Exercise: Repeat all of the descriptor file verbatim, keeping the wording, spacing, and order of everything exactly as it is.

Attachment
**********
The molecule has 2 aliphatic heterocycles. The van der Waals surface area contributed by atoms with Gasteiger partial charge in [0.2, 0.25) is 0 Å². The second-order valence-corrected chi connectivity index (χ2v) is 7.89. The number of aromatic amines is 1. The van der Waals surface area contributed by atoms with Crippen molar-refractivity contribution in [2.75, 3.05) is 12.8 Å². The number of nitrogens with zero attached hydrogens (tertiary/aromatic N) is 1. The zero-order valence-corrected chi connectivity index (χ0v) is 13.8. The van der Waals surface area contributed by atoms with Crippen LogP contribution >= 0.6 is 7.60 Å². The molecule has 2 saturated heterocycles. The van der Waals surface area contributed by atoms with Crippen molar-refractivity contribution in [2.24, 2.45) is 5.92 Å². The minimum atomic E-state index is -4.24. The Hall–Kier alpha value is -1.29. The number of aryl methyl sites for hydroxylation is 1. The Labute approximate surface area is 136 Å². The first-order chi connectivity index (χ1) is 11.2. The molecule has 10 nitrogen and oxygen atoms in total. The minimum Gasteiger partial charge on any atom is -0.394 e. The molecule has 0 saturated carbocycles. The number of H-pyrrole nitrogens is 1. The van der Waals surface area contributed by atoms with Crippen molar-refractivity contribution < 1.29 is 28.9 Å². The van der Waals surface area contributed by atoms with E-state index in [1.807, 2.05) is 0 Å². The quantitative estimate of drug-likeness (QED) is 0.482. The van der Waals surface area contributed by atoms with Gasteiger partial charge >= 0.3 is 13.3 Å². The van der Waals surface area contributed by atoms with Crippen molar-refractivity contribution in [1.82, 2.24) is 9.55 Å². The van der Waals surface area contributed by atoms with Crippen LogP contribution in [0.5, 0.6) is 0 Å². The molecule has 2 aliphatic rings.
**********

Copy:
The molecule has 2 aliphatic heterocycles. The van der Waals surface area contributed by atoms with Gasteiger partial charge in [0.2, 0.25) is 0 Å². The second-order valence-corrected chi connectivity index (χ2v) is 7.89. The number of aromatic amines is 1. The van der Waals surface area contributed by atoms with Crippen molar-refractivity contribution in [2.75, 3.05) is 12.8 Å². The number of nitrogens with zero attached hydrogens (tertiary/aromatic N) is 1. The zero-order valence-corrected chi connectivity index (χ0v) is 13.8. The van der Waals surface area contributed by atoms with Crippen LogP contribution >= 0.6 is 7.60 Å². The molecule has 2 saturated heterocycles. The van der Waals surface area contributed by atoms with Crippen molar-refractivity contribution in [2.24, 2.45) is 5.92 Å². The minimum atomic E-state index is -4.24. The Hall–Kier alpha value is -1.29. The number of aryl methyl sites for hydroxylation is 1. The Labute approximate surface area is 136 Å². The first-order chi connectivity index (χ1) is 11.2. The molecule has 10 nitrogen and oxygen atoms in total. The minimum Gasteiger partial charge on any atom is -0.394 e. The molecule has 0 saturated carbocycles. The number of H-pyrrole nitrogens is 1. The van der Waals surface area contributed by atoms with Crippen molar-refractivity contribution < 1.29 is 28.9 Å². The van der Waals surface area contributed by atoms with E-state index in [1.807, 2.05) is 0 Å². The quantitative estimate of drug-likeness (QED) is 0.482. The van der Waals surface area contributed by atoms with Gasteiger partial charge >= 0.3 is 13.3 Å². The van der Waals surface area contributed by atoms with Crippen molar-refractivity contribution in [1.82, 2.24) is 9.55 Å². The van der Waals surface area contributed by atoms with Crippen LogP contribution in [0.5, 0.6) is 0 Å². The molecule has 2 aliphatic rings.